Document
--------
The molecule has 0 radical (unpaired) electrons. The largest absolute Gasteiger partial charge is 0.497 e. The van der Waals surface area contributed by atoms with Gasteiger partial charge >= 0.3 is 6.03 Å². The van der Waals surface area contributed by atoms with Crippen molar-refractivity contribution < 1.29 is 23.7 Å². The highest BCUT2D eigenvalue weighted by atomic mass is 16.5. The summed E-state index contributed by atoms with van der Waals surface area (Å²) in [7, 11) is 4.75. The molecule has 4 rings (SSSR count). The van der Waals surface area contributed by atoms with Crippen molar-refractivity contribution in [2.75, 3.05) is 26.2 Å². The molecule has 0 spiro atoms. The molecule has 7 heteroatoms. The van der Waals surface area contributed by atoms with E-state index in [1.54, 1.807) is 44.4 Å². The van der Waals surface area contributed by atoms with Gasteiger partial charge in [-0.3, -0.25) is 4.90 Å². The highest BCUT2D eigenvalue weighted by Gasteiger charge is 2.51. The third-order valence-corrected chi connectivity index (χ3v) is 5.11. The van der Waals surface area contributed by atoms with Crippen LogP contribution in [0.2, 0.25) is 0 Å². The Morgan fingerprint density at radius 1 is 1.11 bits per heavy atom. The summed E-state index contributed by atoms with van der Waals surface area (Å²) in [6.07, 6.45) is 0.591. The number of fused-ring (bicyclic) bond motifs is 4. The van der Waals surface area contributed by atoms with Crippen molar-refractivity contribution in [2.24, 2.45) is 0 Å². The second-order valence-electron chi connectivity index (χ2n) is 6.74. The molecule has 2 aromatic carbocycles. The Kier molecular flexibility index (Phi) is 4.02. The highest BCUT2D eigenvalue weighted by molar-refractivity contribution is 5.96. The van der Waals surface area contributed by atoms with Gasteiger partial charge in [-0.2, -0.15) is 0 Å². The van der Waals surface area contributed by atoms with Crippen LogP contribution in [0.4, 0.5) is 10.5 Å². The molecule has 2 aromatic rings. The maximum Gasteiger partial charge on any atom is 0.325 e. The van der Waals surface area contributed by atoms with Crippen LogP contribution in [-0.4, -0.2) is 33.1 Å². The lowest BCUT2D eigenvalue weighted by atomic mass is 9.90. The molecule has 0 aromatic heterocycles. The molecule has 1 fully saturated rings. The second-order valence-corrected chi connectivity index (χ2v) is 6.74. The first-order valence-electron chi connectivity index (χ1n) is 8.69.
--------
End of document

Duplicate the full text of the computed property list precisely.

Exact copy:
The molecule has 0 radical (unpaired) electrons. The largest absolute Gasteiger partial charge is 0.497 e. The van der Waals surface area contributed by atoms with Gasteiger partial charge >= 0.3 is 6.03 Å². The van der Waals surface area contributed by atoms with Crippen molar-refractivity contribution < 1.29 is 23.7 Å². The highest BCUT2D eigenvalue weighted by atomic mass is 16.5. The summed E-state index contributed by atoms with van der Waals surface area (Å²) in [7, 11) is 4.75. The molecule has 4 rings (SSSR count). The van der Waals surface area contributed by atoms with Crippen molar-refractivity contribution in [2.75, 3.05) is 26.2 Å². The molecule has 0 spiro atoms. The molecule has 7 heteroatoms. The van der Waals surface area contributed by atoms with E-state index in [1.54, 1.807) is 44.4 Å². The van der Waals surface area contributed by atoms with Gasteiger partial charge in [-0.3, -0.25) is 4.90 Å². The highest BCUT2D eigenvalue weighted by Gasteiger charge is 2.51. The third-order valence-corrected chi connectivity index (χ3v) is 5.11. The van der Waals surface area contributed by atoms with Crippen LogP contribution in [0.2, 0.25) is 0 Å². The Morgan fingerprint density at radius 1 is 1.11 bits per heavy atom. The summed E-state index contributed by atoms with van der Waals surface area (Å²) in [6.07, 6.45) is 0.591. The number of fused-ring (bicyclic) bond motifs is 4. The van der Waals surface area contributed by atoms with Crippen molar-refractivity contribution in [2.24, 2.45) is 0 Å². The second-order valence-electron chi connectivity index (χ2n) is 6.74. The molecule has 2 aromatic carbocycles. The Kier molecular flexibility index (Phi) is 4.02. The highest BCUT2D eigenvalue weighted by molar-refractivity contribution is 5.96. The van der Waals surface area contributed by atoms with Gasteiger partial charge in [-0.2, -0.15) is 0 Å². The van der Waals surface area contributed by atoms with Crippen LogP contribution in [0.4, 0.5) is 10.5 Å². The molecule has 2 aromatic rings. The maximum Gasteiger partial charge on any atom is 0.325 e. The van der Waals surface area contributed by atoms with Crippen LogP contribution in [-0.4, -0.2) is 33.1 Å². The lowest BCUT2D eigenvalue weighted by atomic mass is 9.90. The molecule has 0 aromatic heterocycles. The molecule has 1 fully saturated rings. The second-order valence-corrected chi connectivity index (χ2v) is 6.74. The first-order valence-electron chi connectivity index (χ1n) is 8.69.